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McHale takes the fall for team lacking cohesion and trust

Adding Ty Lawson to oft-injured Dwight Howard and James Harden has brought level of dysfunction to the Rockets' offense

POSTED: Nov 18, 2015 3:18 PM ET

By Fran Blinebury

BY Fran Blinebury


James Harden and Dwight Howard have never appeared to be in sync during their two seasons together in Houston.

No place to run. No place to hide.

Not for James Harden, who keeps telling the world that he's the MVP.

Not for Dwight Howard, who will opt out of his contract and expect to be paid another king's ransom as a free agent next summer.

The Rockets fired coach Kevin McHale because it's what teams do when expectations are crumbling and backing a dump truck up to the roster isn't feasible.

So now, just 11 months after they gave him a three-year contract extension and six months following a rollicking ride all the way to the Western Conference finals, we're to think the winningest coach by percentage (193-130, .598) in franchise history, forgot how to do his job.

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By the numbers, the Rockets are 4-7 with already five home losses going into Wednesday's game against the Trail Blazers (8 p.m. ET on NBA League Pass) because their offense is disorganized and their defense has been inept.

But at the core of the problem is a distrusting relationship on the court and in the locker room that over the first three weeks of the season has turned the team into a squabbling, dysfunctional mess.

One had only to watch the Rockets carping, griping and often finger-pointing at each in the embarrassing third-quarter meltdown in Monday's whipping by the Celtics to see all of it on parade.

Had McHale, as the old trope goes, really "lost the locker room" or had a tentative bond between the two reigning stars been lost at the very first sign of trouble?

As individuals, neither Howard or Harden have the alpha dog mentality to be team leaders that can match their skills. Both love the perks that come with the role and enjoy basking in the spotlight, yet neither has the personality to connect and get through to teammates. The happy-go-lucky Howard wants too much to be liked and idiosyncratic Harden would rather be a pop idol and solo artist.

In their two seasons together, Howard and Harden have never been in sync, but more like a pair of planets orbiting around each other. When their first season together ended with Damian Lillard's dramatic 3-point shot in Game 6 of the first round against Portland, the two camps went off into the summer grumbling in discontent and whispering about dispatching the other.

When knee problems that began early last season eventually led to Howard missing 41 games of the regular-season schedule, it opened the door for Harden to carry all of the offensive load and he shined by putting up numbers that got him into to the MVP conversation with Stephen Curry.

It was a postseason run that ultimately ended with Harden run down and worn out physically and emotionally from having to shoulder so much of the burden and it led to the Rockets making the offseason deal to bring in point guard Ty Lawson.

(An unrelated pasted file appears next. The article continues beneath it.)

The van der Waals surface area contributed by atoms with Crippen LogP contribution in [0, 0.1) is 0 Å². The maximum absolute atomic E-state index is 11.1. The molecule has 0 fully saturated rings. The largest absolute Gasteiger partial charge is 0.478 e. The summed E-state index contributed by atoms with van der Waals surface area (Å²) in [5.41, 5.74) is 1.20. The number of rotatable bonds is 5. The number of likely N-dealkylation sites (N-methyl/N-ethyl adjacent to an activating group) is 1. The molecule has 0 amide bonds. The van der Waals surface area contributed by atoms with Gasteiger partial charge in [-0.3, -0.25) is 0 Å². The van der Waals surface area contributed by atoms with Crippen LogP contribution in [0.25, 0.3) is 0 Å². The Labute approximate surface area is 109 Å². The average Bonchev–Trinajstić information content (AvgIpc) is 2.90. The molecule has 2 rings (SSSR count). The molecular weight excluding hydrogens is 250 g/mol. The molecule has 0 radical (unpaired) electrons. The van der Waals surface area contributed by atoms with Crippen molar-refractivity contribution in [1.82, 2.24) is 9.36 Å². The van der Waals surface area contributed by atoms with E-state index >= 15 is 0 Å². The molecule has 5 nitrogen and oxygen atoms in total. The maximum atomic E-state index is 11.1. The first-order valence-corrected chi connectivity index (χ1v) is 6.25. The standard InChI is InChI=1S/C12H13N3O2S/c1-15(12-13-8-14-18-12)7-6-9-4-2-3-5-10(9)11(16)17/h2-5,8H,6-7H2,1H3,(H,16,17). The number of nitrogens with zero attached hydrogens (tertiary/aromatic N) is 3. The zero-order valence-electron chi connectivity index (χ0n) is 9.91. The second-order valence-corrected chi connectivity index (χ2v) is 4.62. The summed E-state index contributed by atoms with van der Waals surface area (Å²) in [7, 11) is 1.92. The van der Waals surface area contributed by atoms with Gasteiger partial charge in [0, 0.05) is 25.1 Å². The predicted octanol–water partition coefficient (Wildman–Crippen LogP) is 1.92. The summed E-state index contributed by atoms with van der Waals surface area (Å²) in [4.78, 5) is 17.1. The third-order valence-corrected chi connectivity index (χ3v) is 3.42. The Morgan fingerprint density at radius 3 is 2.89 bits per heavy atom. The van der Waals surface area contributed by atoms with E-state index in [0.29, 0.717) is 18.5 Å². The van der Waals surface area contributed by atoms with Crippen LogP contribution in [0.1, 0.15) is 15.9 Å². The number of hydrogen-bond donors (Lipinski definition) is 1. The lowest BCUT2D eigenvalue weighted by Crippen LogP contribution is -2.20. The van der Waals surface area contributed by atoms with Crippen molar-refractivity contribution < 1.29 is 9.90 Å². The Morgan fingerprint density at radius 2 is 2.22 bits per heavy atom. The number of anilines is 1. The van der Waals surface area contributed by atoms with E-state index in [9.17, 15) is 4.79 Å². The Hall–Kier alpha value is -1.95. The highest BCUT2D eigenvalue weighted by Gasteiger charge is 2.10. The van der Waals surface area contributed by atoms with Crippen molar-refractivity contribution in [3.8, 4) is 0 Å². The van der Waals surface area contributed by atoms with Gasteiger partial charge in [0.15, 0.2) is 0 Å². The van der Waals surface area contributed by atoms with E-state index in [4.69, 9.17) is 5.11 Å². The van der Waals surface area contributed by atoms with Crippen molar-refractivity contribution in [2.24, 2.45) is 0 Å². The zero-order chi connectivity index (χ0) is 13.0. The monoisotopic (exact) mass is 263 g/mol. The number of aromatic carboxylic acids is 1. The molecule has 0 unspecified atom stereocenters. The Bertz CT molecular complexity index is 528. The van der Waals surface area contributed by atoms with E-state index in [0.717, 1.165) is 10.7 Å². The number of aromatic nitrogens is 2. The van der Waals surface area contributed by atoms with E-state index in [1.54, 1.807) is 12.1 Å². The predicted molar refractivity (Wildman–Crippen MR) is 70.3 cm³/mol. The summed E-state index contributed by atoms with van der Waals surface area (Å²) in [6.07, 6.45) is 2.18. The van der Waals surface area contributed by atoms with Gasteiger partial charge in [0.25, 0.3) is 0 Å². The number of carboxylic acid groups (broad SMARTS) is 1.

While Harden could intellectually accept the notion that Lawson's presence in the offense should lighten the load and make him more productive late in games and late in the season, the product on the court in the early going has been a bad mix. Lawson has been unable or unwilling to assert himself as the aggressive attacker of the basket and Harden has appeared at times disinterested in being engaged in possessions when he doesn't have the ball in his hands and can't dominate every ebb and flow. From a defensive standpoint, Harden has regressed badly to the who-me form that attracted such criticism two years ago.

At the same time, a cautious approach by the Rockets with Howard's physical condition has evidently caused some of the old resentments to return. McHale's hands were tied by a program from the medical and training staff that is intended to preserve the center and have him in peak condition for the playoffs. On the cusp of turning 30 next month, Howard has played in just seven of the first 11 games. He has been kept out of playing both ends of back-to-backs and has played an average of just 30.1 minutes per game.

The general acknowledgment that the Rockets cannot make a serious run at a championship without a ready and healthy Howard could chafe at anyone that believes he is at the center of the universe. And that describes Harden, the TMZ headliner who signed the $200 million endorsement deal with Adidas over the summer and has never met a camera he didn't like.

The compromise could be both of the stars ceding the role of team leader to a veteran such as Trevor Ariza or Jason Terry, both of whom have won championships. But Howard and Harden both want the bully pulpit when it serves them.

Put it all together and it's produced a toxic relationship that team meetings and a coaching switch isn't likely to change over the long term.

The irony is that Rockets general manager Daryl Morey chased Howard for years to install him in the middle of his lineup and finally got him at a time when his body is beginning to fail him.

Now Morey has a center who can't be a reliable, every night mainstay and a backcourt star who knows that and doesn't want to make or live with the accommodation.

What was an uneasy truce has frayed around the edges again until it ripped McHale out of the picture.

Interim coach J.B. Bickerstaff may be a new voice, but he's still got the same old problem.

Fran Blinebury has covered the NBA since 1977. You can e-mail him here and follow him on Twitter.

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